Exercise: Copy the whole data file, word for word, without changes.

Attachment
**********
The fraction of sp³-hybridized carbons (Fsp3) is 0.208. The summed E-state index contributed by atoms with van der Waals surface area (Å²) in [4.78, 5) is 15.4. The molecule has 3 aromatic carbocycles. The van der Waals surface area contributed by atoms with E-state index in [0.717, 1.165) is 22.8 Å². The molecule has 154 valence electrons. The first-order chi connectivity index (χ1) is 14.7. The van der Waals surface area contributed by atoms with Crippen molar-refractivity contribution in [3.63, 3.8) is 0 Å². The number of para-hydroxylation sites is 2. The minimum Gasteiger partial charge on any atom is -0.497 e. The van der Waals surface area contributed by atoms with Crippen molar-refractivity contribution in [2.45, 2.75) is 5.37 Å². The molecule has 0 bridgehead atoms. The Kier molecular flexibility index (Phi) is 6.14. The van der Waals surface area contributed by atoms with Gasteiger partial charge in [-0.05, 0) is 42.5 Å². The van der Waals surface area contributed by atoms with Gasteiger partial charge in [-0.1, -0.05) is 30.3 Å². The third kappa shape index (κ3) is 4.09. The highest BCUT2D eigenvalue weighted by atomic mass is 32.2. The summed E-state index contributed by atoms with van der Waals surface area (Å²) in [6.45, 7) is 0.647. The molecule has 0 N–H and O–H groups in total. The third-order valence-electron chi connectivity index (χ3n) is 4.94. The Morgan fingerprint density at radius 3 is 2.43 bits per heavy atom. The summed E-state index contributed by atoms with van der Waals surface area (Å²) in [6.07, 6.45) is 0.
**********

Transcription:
The fraction of sp³-hybridized carbons (Fsp3) is 0.208. The summed E-state index contributed by atoms with van der Waals surface area (Å²) in [4.78, 5) is 15.4. The molecule has 3 aromatic carbocycles. The van der Waals surface area contributed by atoms with E-state index in [0.717, 1.165) is 22.8 Å². The molecule has 154 valence electrons. The first-order chi connectivity index (χ1) is 14.7. The van der Waals surface area contributed by atoms with Crippen molar-refractivity contribution in [3.63, 3.8) is 0 Å². The number of para-hydroxylation sites is 2. The minimum Gasteiger partial charge on any atom is -0.497 e. The van der Waals surface area contributed by atoms with Crippen molar-refractivity contribution in [2.45, 2.75) is 5.37 Å². The molecule has 0 bridgehead atoms. The Kier molecular flexibility index (Phi) is 6.14. The van der Waals surface area contributed by atoms with Gasteiger partial charge in [-0.05, 0) is 42.5 Å². The van der Waals surface area contributed by atoms with Gasteiger partial charge in [-0.1, -0.05) is 30.3 Å². The third kappa shape index (κ3) is 4.09. The highest BCUT2D eigenvalue weighted by atomic mass is 32.2. The summed E-state index contributed by atoms with van der Waals surface area (Å²) in [6.45, 7) is 0.647. The molecule has 0 N–H and O–H groups in total. The third-order valence-electron chi connectivity index (χ3n) is 4.94. The Morgan fingerprint density at radius 3 is 2.43 bits per heavy atom. The summed E-state index contributed by atoms with van der Waals surface area (Å²) in [6.07, 6.45) is 0.